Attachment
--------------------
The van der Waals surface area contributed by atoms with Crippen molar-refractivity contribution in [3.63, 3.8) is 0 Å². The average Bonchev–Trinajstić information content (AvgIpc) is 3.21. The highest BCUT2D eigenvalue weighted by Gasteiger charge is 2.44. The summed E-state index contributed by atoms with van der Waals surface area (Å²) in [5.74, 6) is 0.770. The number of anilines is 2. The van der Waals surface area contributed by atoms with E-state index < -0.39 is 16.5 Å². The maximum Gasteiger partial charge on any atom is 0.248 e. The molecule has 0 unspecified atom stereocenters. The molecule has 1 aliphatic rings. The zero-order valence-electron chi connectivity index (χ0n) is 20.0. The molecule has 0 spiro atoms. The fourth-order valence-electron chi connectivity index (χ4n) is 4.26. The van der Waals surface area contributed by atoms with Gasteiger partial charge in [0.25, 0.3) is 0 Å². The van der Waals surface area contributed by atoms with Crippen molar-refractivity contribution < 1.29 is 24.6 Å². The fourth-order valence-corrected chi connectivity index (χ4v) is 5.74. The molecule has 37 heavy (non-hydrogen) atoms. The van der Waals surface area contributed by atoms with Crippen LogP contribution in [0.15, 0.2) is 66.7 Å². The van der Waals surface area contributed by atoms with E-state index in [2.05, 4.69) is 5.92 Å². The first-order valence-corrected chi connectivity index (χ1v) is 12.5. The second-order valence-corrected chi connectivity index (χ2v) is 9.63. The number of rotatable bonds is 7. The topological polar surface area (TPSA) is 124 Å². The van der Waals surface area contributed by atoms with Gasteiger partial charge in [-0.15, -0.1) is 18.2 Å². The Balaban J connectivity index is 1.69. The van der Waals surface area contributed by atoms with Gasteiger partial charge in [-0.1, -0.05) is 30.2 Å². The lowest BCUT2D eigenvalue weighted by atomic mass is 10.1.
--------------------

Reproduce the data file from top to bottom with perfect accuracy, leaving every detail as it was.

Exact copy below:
The van der Waals surface area contributed by atoms with Crippen molar-refractivity contribution in [3.63, 3.8) is 0 Å². The average Bonchev–Trinajstić information content (AvgIpc) is 3.21. The highest BCUT2D eigenvalue weighted by Gasteiger charge is 2.44. The summed E-state index contributed by atoms with van der Waals surface area (Å²) in [5.74, 6) is 0.770. The number of anilines is 2. The van der Waals surface area contributed by atoms with E-state index < -0.39 is 16.5 Å². The maximum Gasteiger partial charge on any atom is 0.248 e. The molecule has 0 unspecified atom stereocenters. The molecule has 1 aliphatic rings. The zero-order valence-electron chi connectivity index (χ0n) is 20.0. The molecule has 0 spiro atoms. The fourth-order valence-electron chi connectivity index (χ4n) is 4.26. The van der Waals surface area contributed by atoms with Gasteiger partial charge in [0.25, 0.3) is 0 Å². The van der Waals surface area contributed by atoms with Crippen molar-refractivity contribution < 1.29 is 24.6 Å². The fourth-order valence-corrected chi connectivity index (χ4v) is 5.74. The molecule has 37 heavy (non-hydrogen) atoms. The van der Waals surface area contributed by atoms with Crippen LogP contribution in [0.15, 0.2) is 66.7 Å². The van der Waals surface area contributed by atoms with E-state index in [2.05, 4.69) is 5.92 Å². The first-order valence-corrected chi connectivity index (χ1v) is 12.5. The second-order valence-corrected chi connectivity index (χ2v) is 9.63. The number of rotatable bonds is 7. The topological polar surface area (TPSA) is 124 Å². The van der Waals surface area contributed by atoms with Gasteiger partial charge in [-0.15, -0.1) is 18.2 Å². The Balaban J connectivity index is 1.69. The van der Waals surface area contributed by atoms with Gasteiger partial charge in [-0.1, -0.05) is 30.2 Å². The lowest BCUT2D eigenvalue weighted by atomic mass is 10.1.